The earliest known regulators of gene expression were proteins known as repressors and Activator (genetics), activators – regulators with specific short binding sites within Enhancer (genetics), enhancer regions near the genes to be regulated.  Later studies have shown that RNAs also regulate genes. There are several kinds of RNA-dependent processes in eukaryotes regulating the expression of genes at various points, such as RNA interference, RNAi repressing genes Post-transcriptional regulation, post-transcriptionally, long non-coding RNAs shutting down blocks of chromatin epigenetically, and enhancer RNAs inducing increased gene expression. Prokaryote, Bacteria and archaea have also been shown to use regulatory RNA systems such as bacterial small RNAs and CRISPR. Fire and Mello were awarded the 2006 Nobel Prize in Physiology or Medicine for discovering microRNAs (miRNAs), specific short RNA molecules that can base-pair with mRNAs."The Nobel Prize in Physiology or Medicine 2006". ''Nobelprize.org.'' Nobel Media AB 2014. Web. 6 Aug 2018. http://www.nobelprize.org/nobel_prizes/medicine/laureates/2006


RNA interference by miRNAs

Post-transcriptional expression levels of many genes can be controlled by RNA interference, in which miRNAs, specific short RNA molecules, pair with mRNA regions and target them for degradation. This Antisense RNA, antisense-based process involves steps that first process the RNA so that it can Base pair, base-pair with a region of its target mRNAs. Once the base pairing occurs, other proteins direct the mRNA to be destroyed by nucleases.


Long non-coding RNAs

Next to be linked to regulation were XIST, Xist and other long noncoding RNAs associated with X chromosome inactivation.  Their roles, at first mysterious, were shown by Jeannie T. Lee and others to be the RNA silencing, silencing of blocks of chromatin via recruitment of Polycomb-group proteins, Polycomb complex so that messenger RNA could not be transcribed from them. Additional lncRNAs, currently defined as RNAs of more than 200 base pairs that do not appear to have coding potential, have been found associated with regulation of stem cell pluripotency and cell division.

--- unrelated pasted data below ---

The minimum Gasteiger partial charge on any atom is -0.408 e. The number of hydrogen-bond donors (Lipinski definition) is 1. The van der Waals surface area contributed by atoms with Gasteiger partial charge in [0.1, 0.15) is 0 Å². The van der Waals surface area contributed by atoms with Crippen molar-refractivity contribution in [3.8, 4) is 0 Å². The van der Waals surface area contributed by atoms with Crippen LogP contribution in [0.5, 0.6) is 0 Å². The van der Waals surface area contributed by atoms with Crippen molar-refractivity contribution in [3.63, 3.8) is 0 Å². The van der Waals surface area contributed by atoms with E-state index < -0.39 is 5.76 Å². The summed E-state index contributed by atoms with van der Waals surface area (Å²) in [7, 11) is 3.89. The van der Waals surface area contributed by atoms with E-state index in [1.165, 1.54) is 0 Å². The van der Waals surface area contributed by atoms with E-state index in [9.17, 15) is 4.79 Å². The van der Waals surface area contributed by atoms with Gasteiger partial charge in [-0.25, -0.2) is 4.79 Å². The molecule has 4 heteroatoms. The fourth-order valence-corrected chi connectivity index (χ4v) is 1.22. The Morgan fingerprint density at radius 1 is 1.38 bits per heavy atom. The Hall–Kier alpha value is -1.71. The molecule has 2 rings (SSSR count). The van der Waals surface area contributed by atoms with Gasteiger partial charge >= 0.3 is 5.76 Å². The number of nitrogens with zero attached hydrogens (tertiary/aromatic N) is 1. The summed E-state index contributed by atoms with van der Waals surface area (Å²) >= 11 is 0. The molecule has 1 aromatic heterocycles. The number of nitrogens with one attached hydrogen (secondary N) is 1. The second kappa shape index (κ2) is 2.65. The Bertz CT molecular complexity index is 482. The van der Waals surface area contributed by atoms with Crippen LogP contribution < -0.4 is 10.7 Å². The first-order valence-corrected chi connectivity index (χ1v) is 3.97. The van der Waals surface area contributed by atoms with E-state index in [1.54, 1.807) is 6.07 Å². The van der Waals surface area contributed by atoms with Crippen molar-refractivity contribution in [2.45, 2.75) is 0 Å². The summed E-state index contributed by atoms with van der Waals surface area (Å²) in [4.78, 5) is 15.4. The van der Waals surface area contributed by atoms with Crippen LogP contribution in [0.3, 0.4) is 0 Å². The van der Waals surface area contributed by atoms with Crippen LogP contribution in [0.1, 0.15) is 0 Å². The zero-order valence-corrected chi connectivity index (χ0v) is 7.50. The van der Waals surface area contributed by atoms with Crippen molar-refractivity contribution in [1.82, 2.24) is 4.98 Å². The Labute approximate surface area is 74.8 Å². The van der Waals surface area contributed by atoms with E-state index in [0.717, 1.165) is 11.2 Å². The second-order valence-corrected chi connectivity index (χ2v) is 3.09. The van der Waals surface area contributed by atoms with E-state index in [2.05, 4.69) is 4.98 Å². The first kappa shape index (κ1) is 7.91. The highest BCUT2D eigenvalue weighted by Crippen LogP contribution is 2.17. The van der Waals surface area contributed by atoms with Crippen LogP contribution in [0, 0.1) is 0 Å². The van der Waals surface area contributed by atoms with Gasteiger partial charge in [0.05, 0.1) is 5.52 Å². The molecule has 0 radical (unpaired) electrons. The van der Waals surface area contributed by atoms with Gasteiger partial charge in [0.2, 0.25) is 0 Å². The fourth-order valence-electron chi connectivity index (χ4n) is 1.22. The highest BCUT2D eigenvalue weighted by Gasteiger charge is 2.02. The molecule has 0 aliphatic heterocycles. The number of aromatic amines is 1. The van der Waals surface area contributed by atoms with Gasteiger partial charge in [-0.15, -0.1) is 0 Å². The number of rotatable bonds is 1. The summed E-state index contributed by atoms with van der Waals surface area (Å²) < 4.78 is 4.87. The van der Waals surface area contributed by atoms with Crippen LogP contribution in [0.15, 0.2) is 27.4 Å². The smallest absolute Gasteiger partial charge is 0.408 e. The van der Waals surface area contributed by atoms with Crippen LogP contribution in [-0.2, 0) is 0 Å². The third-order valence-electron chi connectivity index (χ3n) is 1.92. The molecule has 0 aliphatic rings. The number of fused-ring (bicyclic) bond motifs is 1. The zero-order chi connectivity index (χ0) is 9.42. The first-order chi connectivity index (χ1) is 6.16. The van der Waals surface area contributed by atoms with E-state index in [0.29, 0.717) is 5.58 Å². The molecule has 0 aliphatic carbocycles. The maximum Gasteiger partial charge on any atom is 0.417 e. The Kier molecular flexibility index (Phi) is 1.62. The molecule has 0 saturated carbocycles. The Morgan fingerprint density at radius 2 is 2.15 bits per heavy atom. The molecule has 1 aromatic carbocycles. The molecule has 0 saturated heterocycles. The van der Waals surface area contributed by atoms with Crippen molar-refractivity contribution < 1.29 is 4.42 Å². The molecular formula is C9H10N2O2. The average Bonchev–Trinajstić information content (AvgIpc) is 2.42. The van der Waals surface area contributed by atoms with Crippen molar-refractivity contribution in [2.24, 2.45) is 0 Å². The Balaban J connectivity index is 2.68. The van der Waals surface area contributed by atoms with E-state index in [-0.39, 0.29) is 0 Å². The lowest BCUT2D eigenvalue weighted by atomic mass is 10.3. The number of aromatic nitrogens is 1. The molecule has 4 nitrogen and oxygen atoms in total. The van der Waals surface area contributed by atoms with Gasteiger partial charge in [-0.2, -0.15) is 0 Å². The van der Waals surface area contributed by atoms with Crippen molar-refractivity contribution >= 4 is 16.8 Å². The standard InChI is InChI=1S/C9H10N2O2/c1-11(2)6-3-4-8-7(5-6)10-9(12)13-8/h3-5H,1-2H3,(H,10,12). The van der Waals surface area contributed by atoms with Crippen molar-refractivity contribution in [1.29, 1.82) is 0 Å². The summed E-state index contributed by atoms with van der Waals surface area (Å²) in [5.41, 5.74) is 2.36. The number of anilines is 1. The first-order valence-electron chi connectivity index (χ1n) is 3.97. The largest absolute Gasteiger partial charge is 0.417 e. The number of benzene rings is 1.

Enhancer RNAs

The third major group of regulatory RNAs is called enhancer RNAs.  It is not clear at present whether they are a unique category of RNAs of various lengths or constitute a distinct subset of lncRNAs.  In any case, they are transcribed from enhancers, which are known regulatory sites in the DNA near genes they regulate.  They up-regulate the transcription of the gene(s) under control of the enhancer from which they are transcribed.


Regulatory RNA in prokaryotes

At first, regulatory RNA was thought to be a eukaryotic phenomenon, a part of the explanation for why so much more transcription in higher organisms was seen than had been predicted. But as soon as researchers began to look for possible RNA regulators in bacteria, they turned up there as well, termed as small RNA (sRNA). Currently, the ubiquitous nature of systems of RNA regulation of genes has been discussed as support for the RNA World theory. Bacterial small RNAs generally act via Antisense RNA, antisense pairing with mRNA to down-regulate its translation, either by affecting stability or affecting cis-binding ability. Riboswitches have also been discovered. They are cis-acting regulatory RNA sequences acting Allosteric regulation, allosterically. They change shape when they bind metabolites so that they gain or lose the ability to bind chromatin to regulate expression of genes. Archaea also have systems of regulatory RNA. The CRISPR system, recently being used to edit DNA ''in situ'', acts via regulatory RNAs in archaea and bacteria to provide protection against virus invaders.


In RNA processing

Many RNAs are involved in modifying other RNAs. Introns are Splicing (genetics), spliced out of pre-mRNA by spliceosomes, which contain several small nuclear RNAs (snRNA), or the introns can be ribozymes that are spliced by themselves. RNA can also be altered by having its nucleotides modified to nucleotides other than adenosine, A, cytidine, C, guanosine, G and uridine, U. In eukaryotes, modifications of RNA nucleotides are in general directed by small nucleolar RNAs (snoRNA; 60–300 nt), found in the nucleolus and Cajal body, cajal bodies. snoRNAs associate with enzymes and guide them to a spot on an RNA by basepairing to that RNA. These enzymes then perform the nucleotide modification. rRNAs and tRNAs are extensively modified, but snRNAs and mRNAs can also be the target of base modification. RNA can also be methylated.


RNA genomes

Like DNA, RNA can carry genetic information. RNA viruses have genomes composed of RNA that encodes a number of proteins. The viral genome is replicated by some of those proteins, while other proteins protect the genome as the virus particle moves to a new host cell. Viroids are another group of pathogens, but they consist only of RNA, do not encode any protein and are replicated by a host plant cell's polymerase.


In reverse transcription

Reverse transcribing viruses replicate their genomes by Reverse transcription, reverse transcribing DNA copies from their RNA; these DNA copies are then transcribed to new RNA. Retrotransposons also spread by copying DNA and RNA from one another, and telomerase contains an RNA that is used as template for building the ends of Eukaryotic chromosome structure, eukaryotic chromosomes.


Double-stranded RNA